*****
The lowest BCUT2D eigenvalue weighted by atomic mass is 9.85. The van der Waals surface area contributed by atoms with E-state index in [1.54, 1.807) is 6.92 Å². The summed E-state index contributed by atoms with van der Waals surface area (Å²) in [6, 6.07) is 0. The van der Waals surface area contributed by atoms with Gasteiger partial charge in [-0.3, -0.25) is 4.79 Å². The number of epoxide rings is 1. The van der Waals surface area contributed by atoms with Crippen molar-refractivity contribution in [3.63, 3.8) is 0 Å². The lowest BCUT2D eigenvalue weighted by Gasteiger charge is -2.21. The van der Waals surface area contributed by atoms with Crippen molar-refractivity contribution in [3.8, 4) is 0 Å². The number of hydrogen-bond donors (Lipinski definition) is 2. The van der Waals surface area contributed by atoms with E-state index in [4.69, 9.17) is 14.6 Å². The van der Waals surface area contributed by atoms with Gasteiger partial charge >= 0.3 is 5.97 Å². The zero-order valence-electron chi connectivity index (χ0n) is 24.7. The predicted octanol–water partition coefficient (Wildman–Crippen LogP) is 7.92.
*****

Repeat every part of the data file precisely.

The lowest BCUT2D eigenvalue weighted by atomic mass is 9.85. The van der Waals surface area contributed by atoms with E-state index in [1.54, 1.807) is 6.92 Å². The summed E-state index contributed by atoms with van der Waals surface area (Å²) in [6, 6.07) is 0. The van der Waals surface area contributed by atoms with Gasteiger partial charge in [-0.3, -0.25) is 4.79 Å². The number of epoxide rings is 1. The van der Waals surface area contributed by atoms with Crippen molar-refractivity contribution in [3.63, 3.8) is 0 Å². The lowest BCUT2D eigenvalue weighted by Gasteiger charge is -2.21. The van der Waals surface area contributed by atoms with Crippen molar-refractivity contribution in [3.8, 4) is 0 Å². The number of hydrogen-bond donors (Lipinski definition) is 2. The van der Waals surface area contributed by atoms with E-state index in [4.69, 9.17) is 14.6 Å². The van der Waals surface area contributed by atoms with Gasteiger partial charge >= 0.3 is 5.97 Å². The zero-order valence-electron chi connectivity index (χ0n) is 24.7. The predicted octanol–water partition coefficient (Wildman–Crippen LogP) is 7.92.